Each and every year, there is always a game for which I am hyped up beyond belief. However, no matter how grand, or promising this title may be, then I’m still not as excited about it as much as I am about the next instalment of the Call of Duty series, as this particular series holds a dear and special place in my heart, as over the years I have spent thousands of hours playing each and every instalment, ever since Call of Duty 3.
My expectations for the series are never bloated, or over-exaggerated, as all I really want from Call of Duty is more of the same, but with few more bells and whistles attached and this is exactly why I’ve been struggling to really get into the last two instalments, Black Ops III, and World War 2, and this is exactly why I’m not the biggest fan of the just released Call of Duty: Modern Warfare.
Usually, I would start my review of Call of Duty talking about any and all single player components. But this year, I’ll have to jump straight into Multiplayer, as the player vs player component of Call of Duty: Modern Warfare, is a far cry from Modern Warfare 2 which it was supposedly trying to imitate, or even the original Modern Warfare.
My first, but not the biggest gripe with Modern Warfare stems from the fact that there are simply not enough guns in multiplayer. Sure, there is a multitude of options for you to turn guns like AK-47 into something that remotely resembles AK-74u, but this doesn’t change the fact that the latter is missing. And that’s not all, UMP-45, FN 5-7, Remington 700, AWP, Vector, ACR, MSBS, and many more are simply missing from the game. Hell, the selection of sniper rifles, and light-machine guns is so poor, that in truth, both those weapon classes only feature one viable choice.
For months on end, Infinity Ward has been bragging about the abundance of options given to players when it comes to guns. And while this is true, as every single in-game gun hosts dozens of attachments, then just like with most weapons, such are either not viable, unnecessary, and largely pointless and I’d like to say that in the very least, the perks haven’t been bastardised – but that’s not entirely true. As while Call of Duty: Modern Warfare does feature a standard pick-three perks system, then some perks, such as dead-silence, have been turned into poxy abilities which unlock with time – just like Overwatch ultimates.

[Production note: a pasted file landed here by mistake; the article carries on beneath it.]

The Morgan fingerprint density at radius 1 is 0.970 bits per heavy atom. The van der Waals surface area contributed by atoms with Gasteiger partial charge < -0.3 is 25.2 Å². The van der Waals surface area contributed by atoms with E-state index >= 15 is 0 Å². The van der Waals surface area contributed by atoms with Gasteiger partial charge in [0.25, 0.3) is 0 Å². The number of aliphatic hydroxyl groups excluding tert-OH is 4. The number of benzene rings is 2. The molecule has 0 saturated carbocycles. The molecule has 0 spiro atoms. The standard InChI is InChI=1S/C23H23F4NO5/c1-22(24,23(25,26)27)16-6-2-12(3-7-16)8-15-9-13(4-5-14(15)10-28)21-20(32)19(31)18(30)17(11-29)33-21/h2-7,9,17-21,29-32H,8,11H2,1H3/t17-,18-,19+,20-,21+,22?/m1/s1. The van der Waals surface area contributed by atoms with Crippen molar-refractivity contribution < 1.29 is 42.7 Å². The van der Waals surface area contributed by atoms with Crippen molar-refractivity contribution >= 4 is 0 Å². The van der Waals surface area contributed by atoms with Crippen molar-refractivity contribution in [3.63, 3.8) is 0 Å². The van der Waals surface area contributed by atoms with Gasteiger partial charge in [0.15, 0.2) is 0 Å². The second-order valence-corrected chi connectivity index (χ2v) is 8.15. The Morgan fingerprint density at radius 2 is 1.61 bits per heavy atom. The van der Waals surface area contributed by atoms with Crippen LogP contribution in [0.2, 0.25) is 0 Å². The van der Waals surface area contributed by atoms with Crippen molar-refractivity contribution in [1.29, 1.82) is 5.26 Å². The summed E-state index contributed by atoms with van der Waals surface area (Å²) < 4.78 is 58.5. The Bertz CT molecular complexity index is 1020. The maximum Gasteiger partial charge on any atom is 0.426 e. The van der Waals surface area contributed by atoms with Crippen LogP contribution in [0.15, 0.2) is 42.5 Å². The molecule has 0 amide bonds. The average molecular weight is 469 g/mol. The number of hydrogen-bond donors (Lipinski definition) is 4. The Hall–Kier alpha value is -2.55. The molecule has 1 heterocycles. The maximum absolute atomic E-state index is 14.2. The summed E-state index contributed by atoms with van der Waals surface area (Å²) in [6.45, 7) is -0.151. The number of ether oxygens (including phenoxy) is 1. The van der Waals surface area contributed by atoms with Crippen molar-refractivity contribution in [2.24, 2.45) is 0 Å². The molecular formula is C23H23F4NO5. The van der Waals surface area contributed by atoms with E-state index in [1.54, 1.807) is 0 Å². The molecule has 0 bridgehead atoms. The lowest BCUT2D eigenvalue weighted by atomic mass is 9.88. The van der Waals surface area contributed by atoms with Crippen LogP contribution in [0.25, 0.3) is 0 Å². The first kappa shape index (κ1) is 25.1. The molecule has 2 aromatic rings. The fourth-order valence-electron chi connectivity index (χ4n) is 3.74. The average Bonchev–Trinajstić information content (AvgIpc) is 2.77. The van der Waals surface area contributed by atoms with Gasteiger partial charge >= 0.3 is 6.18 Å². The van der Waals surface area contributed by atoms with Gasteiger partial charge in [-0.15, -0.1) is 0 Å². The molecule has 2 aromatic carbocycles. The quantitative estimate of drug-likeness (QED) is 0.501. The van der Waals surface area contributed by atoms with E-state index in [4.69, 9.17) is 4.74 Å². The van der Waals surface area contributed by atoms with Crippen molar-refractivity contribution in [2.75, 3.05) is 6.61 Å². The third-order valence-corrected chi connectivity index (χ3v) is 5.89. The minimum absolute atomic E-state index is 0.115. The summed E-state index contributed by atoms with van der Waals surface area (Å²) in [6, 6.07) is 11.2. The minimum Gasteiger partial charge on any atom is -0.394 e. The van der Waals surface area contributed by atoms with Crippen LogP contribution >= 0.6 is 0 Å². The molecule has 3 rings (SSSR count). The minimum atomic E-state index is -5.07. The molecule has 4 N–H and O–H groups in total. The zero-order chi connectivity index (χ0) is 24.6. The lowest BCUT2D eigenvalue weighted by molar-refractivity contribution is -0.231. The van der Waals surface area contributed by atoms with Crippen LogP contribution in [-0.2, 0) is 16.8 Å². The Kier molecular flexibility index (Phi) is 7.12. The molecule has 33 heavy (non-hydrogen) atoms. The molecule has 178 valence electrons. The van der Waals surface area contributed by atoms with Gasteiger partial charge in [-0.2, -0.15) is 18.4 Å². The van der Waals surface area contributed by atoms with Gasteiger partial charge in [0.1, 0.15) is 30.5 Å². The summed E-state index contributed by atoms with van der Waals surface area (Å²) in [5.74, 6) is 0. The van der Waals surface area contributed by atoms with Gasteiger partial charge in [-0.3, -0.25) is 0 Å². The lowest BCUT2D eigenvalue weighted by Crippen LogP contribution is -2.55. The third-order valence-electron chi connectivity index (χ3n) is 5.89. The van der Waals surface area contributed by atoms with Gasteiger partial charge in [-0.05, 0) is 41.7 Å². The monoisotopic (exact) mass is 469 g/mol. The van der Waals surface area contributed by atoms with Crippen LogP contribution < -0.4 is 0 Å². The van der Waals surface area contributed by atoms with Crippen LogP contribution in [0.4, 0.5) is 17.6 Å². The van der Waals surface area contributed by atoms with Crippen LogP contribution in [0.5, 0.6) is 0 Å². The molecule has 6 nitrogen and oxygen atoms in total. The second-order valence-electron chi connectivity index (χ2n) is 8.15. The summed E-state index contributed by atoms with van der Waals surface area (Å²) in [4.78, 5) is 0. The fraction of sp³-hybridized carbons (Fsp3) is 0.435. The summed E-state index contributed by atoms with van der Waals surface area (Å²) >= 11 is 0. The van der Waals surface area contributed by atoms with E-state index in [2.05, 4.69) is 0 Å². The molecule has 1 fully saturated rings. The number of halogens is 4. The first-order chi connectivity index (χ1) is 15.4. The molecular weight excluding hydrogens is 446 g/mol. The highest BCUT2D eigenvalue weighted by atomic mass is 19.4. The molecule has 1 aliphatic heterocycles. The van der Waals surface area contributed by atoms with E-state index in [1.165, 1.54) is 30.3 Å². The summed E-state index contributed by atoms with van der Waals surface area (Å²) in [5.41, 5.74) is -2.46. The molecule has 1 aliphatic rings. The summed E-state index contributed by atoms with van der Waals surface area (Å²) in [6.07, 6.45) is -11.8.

The newly introduced abilities, while working in the similar fashion to ultimates, are ultimately not as significant, nor as they as impactful. Sure, dead silence does give you a minor speed boost, and sure, tactical shield does allow you to minimise your opponent’s traversal capabilities, but neither of those feels significant, nor powerful enough to be locked behind a cooldown. And while those are largely disappointing, then they are nowhere near as soul crushing, as Call of Duty: Modern Warfare’s selection of maps.
In short, Call of Duty: Modern Warfare multiplayer maps are all largely bordering on tragic. They are vastly too large, are way to open, and are simply not suitable for most modes. Aniyah Palace, is so incredibly big, that it takes you in excess of a minute to get from one end, to the other. However, if you are playing team deathmatch, the staple mode of the series, you may not even have to worry about it, because most matches of the kind, take place on a quarter of an actual map. And no, this is not dictated by the game, but by an unspoken agreement between players, who simply cannot be bothered to run around for minutes on end, looking for one another.
In general, all in-game maps are simply way too big for their purpose. And even if you are playing 20 player matches, you will still struggle to find a match that feels both exciting, and/or engaging. As for the 10 hours which I’ve spent with the mode, I only ever had fun while playing Search and Destroy on Piccadilly Circus and that’s simply because it is one of the smaller maps, and it is nothing more than a bastardized version of Treyarch’s Nuke Town.
When it came to multiplayer in the Call of Duty series, Infinity Ward used to be king and the gunplay, and the general flow of combat, is simply second to none. But unfortunately, everything that envelopes those, is simply sub-par. And if not for the rather shambolic multiplayer of Call of Duty: World War 2, which was depressing at its worse, and mildly amusing at its best, it would not be out of the question to call Call of Duty: Modern Warfare, the worst multiplayer experience, as far as Call of Duty goes, of the current generation.